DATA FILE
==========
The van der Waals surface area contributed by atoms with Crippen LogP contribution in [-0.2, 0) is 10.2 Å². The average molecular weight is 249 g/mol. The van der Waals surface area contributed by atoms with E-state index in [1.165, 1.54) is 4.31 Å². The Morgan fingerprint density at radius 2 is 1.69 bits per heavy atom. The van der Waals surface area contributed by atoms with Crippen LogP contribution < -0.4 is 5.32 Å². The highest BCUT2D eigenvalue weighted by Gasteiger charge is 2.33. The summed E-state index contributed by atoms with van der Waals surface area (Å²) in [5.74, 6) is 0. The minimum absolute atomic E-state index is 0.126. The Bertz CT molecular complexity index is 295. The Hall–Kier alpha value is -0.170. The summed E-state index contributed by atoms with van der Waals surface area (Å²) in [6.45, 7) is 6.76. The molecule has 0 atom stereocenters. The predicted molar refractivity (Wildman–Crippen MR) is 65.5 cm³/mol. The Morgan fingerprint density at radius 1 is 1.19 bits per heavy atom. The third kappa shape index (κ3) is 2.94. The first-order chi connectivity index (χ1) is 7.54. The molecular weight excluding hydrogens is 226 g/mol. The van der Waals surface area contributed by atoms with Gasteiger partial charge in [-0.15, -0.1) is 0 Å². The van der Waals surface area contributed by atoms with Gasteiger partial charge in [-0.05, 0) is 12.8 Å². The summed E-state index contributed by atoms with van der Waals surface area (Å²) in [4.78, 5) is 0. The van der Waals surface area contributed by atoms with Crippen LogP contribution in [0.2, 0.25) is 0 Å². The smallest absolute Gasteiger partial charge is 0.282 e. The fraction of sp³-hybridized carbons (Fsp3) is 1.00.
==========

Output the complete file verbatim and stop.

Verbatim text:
The van der Waals surface area contributed by atoms with Crippen LogP contribution in [-0.2, 0) is 10.2 Å². The average molecular weight is 249 g/mol. The van der Waals surface area contributed by atoms with E-state index in [1.165, 1.54) is 4.31 Å². The Morgan fingerprint density at radius 2 is 1.69 bits per heavy atom. The van der Waals surface area contributed by atoms with Crippen LogP contribution < -0.4 is 5.32 Å². The highest BCUT2D eigenvalue weighted by Gasteiger charge is 2.33. The summed E-state index contributed by atoms with van der Waals surface area (Å²) in [5.74, 6) is 0. The minimum absolute atomic E-state index is 0.126. The Bertz CT molecular complexity index is 295. The Hall–Kier alpha value is -0.170. The summed E-state index contributed by atoms with van der Waals surface area (Å²) in [6.45, 7) is 6.76. The molecule has 0 atom stereocenters. The predicted molar refractivity (Wildman–Crippen MR) is 65.5 cm³/mol. The Morgan fingerprint density at radius 1 is 1.19 bits per heavy atom. The third kappa shape index (κ3) is 2.94. The first-order chi connectivity index (χ1) is 7.54. The molecular weight excluding hydrogens is 226 g/mol. The van der Waals surface area contributed by atoms with Gasteiger partial charge in [-0.15, -0.1) is 0 Å². The van der Waals surface area contributed by atoms with Gasteiger partial charge in [-0.05, 0) is 12.8 Å². The summed E-state index contributed by atoms with van der Waals surface area (Å²) in [4.78, 5) is 0. The van der Waals surface area contributed by atoms with Crippen LogP contribution in [0.2, 0.25) is 0 Å². The smallest absolute Gasteiger partial charge is 0.282 e. The fraction of sp³-hybridized carbons (Fsp3) is 1.00.